As one of the owners of BlueBolt, I have had the pleasure of answering to a number of client RFPs (Request for Proposals) for website development projects. The problem is that there is no “industry standard” RFP to work from or compare against, either for the creator or the submitter. So in the past seven (7) years, we’ve seen only a few that have been tailored to solicit contiguous, comparable responses. For this reason, I wanted to share some of my general thoughts on how to determine important technical questions, how to get responders to properly format the document, and how to provide enough information about your business to get the most relevant feedback.
I am breaking my Blog up into a 3-parter, and will follow a schedule:
Part 1 – This is it!
Project Pricing vs. Project Risk – Budgetary considerations
Part 2 – written on 02/24/2012
For the RFP Writer: Project Definition and RFP Format specification
Part 3 – written on 03/13/2012
For the RFP Respondent: Project Scoping and Preparing a Response
Budgetary considerations (for a web development project). There is nothing special about web project work (vs. other service oriented work) for where the components can’t be broken down into bite-sized pieces. In brief, the estimator must determine effort for each piece (usually in hours), come up with a workable cost/hour, add a fair profit margin, and then provide a cost that everyone can understand and agree upon. This assumes that the RFP respondent can determine client expectations from the information provided. But, a caution: This assumption may not be valid. At the project onset, it is possible that the prospective client simply does not have insight into what they need.
Ok, so how might a prospective client, and the prospective developer start to agree on costs/budget, even if project unknowns exist? Here are four (4) options for costing website projects. The percentage represents the approximate frequency that we respond with each option.
Fixed bid (60%)
The developer simply dives in, attempts to understand as much as possible in order to scope the work, and agrees to accept the risk for unknowns. This is typically the most expensive way for a client to involve a website development agency because the developer generally must make many assumptions and has to build risk into those costs. Depending on the trust level between client and developer, Fixed Bid proposals could also present risk to the client.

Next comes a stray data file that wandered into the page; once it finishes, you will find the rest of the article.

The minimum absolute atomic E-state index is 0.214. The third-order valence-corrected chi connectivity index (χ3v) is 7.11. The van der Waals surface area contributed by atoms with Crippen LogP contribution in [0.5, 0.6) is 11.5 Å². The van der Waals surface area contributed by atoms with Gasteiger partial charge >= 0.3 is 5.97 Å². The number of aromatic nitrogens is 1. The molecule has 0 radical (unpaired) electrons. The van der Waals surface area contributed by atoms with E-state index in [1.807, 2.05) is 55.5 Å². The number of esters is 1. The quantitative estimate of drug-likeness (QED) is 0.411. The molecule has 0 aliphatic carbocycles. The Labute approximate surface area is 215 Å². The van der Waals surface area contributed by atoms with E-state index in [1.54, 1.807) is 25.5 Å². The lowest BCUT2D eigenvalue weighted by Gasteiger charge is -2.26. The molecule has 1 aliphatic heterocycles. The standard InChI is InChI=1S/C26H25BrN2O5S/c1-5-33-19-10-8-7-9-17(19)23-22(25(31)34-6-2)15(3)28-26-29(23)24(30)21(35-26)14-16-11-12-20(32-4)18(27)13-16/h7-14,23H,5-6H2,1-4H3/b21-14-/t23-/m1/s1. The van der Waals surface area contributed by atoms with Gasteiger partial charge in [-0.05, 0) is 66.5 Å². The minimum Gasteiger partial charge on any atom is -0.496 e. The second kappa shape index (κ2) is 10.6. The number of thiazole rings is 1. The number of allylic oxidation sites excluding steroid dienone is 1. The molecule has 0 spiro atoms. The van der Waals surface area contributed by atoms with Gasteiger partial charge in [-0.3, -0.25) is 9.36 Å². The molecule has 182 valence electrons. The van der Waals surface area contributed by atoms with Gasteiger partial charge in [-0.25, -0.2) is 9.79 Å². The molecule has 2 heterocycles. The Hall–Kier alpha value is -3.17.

Time and Materials (T&M) (15%)
T&M bids usually yield the lowest client costs, because the developer has no reason to add a risk quotient, and the developer only takes on the project work assigned to them, or where needed most. This is an ideal way to work with a known developer, especially when budgets are tight or when some level of the project work can be taken on by the actual client.
Hybrid: Fixed Bid + T&M (20%)
At BlueBolt, we often provide Fixed Bid costs for RFP proposals. For functions like project management, meeting time, hosting installation, advanced SEO and keyword analysis (unless it is specified in detail), and other items that are auxiliary and difficult to estimate, we add time to the quote and disclose the purpose. Using a hybrid costing approach, the client only pays for hours used. So, we limit a portion of the hours built into our proposal, offering T&M to hours for functions beyond the scope of the project. We think this benefits both parties, both from a risk and a cost perspective.
Client Budget Abdication (5%)
We see this only rarely, but I believe it may be the best approach, especially for clients. Basically, the client provides system requirements, along with a functional specification, and those items act as a sort of ‘wish list’. It is best if the client prioritizes those items, and once done, the client simply shares the budget with all prospective respondents. In this case, the vendors have to be the creative ones, adding as much value as possible in order to attract the most attention and interest to their proposal. As long as the basics are outlined in the provided scope, this takes the price-guessing game out of an RFP response, and allows the developer to think about how much effort (and in what creative ways) it will take to build their solution at a set cost.
It should be remembered that some organizations only value fixed bid project proposals, asking their vendor prospects to accept all the project risk. That is no problem for BlueBolt; but, it should be realized that the more complicated the project, the more that risk gets multiplied and higher costs often accompany the effort and the risk.
Other organizations prefer developers to act as an extension of their own team, and those groups usually prefer T&M proposals. They challenge their internal project managers to closely guard the hours spent to assure they appropriately manage the costs being assigned. This is a great approach as long as the vendor is able to effectively communicate project hours, and managers of the client staff are realistic about project complexity and associated costs.
In Part 2 of my series, I will discuss the things clients might consider in writing website design and development RFP’s, what information is needed for a respondent to accurately scope the work in order to successfully take on the project, and how to make sure respondents format the proposal appropriately, for best comparisons between proposals.